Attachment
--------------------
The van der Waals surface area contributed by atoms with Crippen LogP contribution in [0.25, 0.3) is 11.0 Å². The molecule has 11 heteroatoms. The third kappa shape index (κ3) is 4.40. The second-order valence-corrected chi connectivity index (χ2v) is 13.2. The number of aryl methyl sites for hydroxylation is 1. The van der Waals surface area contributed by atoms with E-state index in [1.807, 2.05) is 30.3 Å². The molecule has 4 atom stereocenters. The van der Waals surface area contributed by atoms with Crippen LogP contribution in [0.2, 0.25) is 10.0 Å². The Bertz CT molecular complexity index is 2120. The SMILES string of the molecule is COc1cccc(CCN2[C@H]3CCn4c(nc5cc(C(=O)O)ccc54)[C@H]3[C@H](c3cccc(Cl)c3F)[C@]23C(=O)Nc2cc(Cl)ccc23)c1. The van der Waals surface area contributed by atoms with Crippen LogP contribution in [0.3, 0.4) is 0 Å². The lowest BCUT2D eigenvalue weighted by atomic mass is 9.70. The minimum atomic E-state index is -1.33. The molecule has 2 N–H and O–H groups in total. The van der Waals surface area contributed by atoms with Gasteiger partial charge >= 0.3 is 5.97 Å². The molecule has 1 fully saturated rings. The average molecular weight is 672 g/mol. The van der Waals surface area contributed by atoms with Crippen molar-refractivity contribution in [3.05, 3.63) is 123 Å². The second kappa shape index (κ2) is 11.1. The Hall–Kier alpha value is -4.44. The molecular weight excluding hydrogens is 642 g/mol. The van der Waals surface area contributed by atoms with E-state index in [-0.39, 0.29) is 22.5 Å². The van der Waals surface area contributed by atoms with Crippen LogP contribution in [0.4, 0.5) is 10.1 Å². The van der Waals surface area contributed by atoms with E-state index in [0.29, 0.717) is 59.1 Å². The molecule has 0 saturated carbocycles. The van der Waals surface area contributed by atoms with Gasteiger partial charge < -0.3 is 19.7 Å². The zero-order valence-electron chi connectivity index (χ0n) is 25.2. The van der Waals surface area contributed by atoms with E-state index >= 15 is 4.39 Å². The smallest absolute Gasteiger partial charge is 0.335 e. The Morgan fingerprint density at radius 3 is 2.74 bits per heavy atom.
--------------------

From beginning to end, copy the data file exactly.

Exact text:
The van der Waals surface area contributed by atoms with Crippen LogP contribution in [0.25, 0.3) is 11.0 Å². The molecule has 11 heteroatoms. The third kappa shape index (κ3) is 4.40. The second-order valence-corrected chi connectivity index (χ2v) is 13.2. The number of aryl methyl sites for hydroxylation is 1. The van der Waals surface area contributed by atoms with E-state index in [1.807, 2.05) is 30.3 Å². The molecule has 4 atom stereocenters. The van der Waals surface area contributed by atoms with Crippen LogP contribution in [0.2, 0.25) is 10.0 Å². The Bertz CT molecular complexity index is 2120. The SMILES string of the molecule is COc1cccc(CCN2[C@H]3CCn4c(nc5cc(C(=O)O)ccc54)[C@H]3[C@H](c3cccc(Cl)c3F)[C@]23C(=O)Nc2cc(Cl)ccc23)c1. The van der Waals surface area contributed by atoms with Crippen LogP contribution in [0.3, 0.4) is 0 Å². The lowest BCUT2D eigenvalue weighted by atomic mass is 9.70. The minimum atomic E-state index is -1.33. The molecule has 2 N–H and O–H groups in total. The van der Waals surface area contributed by atoms with Gasteiger partial charge >= 0.3 is 5.97 Å². The molecule has 1 fully saturated rings. The average molecular weight is 672 g/mol. The van der Waals surface area contributed by atoms with Crippen molar-refractivity contribution in [3.05, 3.63) is 123 Å². The second kappa shape index (κ2) is 11.1. The Hall–Kier alpha value is -4.44. The molecular weight excluding hydrogens is 642 g/mol. The van der Waals surface area contributed by atoms with E-state index in [-0.39, 0.29) is 22.5 Å². The van der Waals surface area contributed by atoms with Crippen LogP contribution in [0.4, 0.5) is 10.1 Å². The van der Waals surface area contributed by atoms with E-state index in [0.29, 0.717) is 59.1 Å². The molecule has 0 saturated carbocycles. The van der Waals surface area contributed by atoms with Gasteiger partial charge < -0.3 is 19.7 Å². The zero-order valence-electron chi connectivity index (χ0n) is 25.2. The van der Waals surface area contributed by atoms with E-state index >= 15 is 4.39 Å². The smallest absolute Gasteiger partial charge is 0.335 e. The Morgan fingerprint density at radius 3 is 2.74 bits per heavy atom.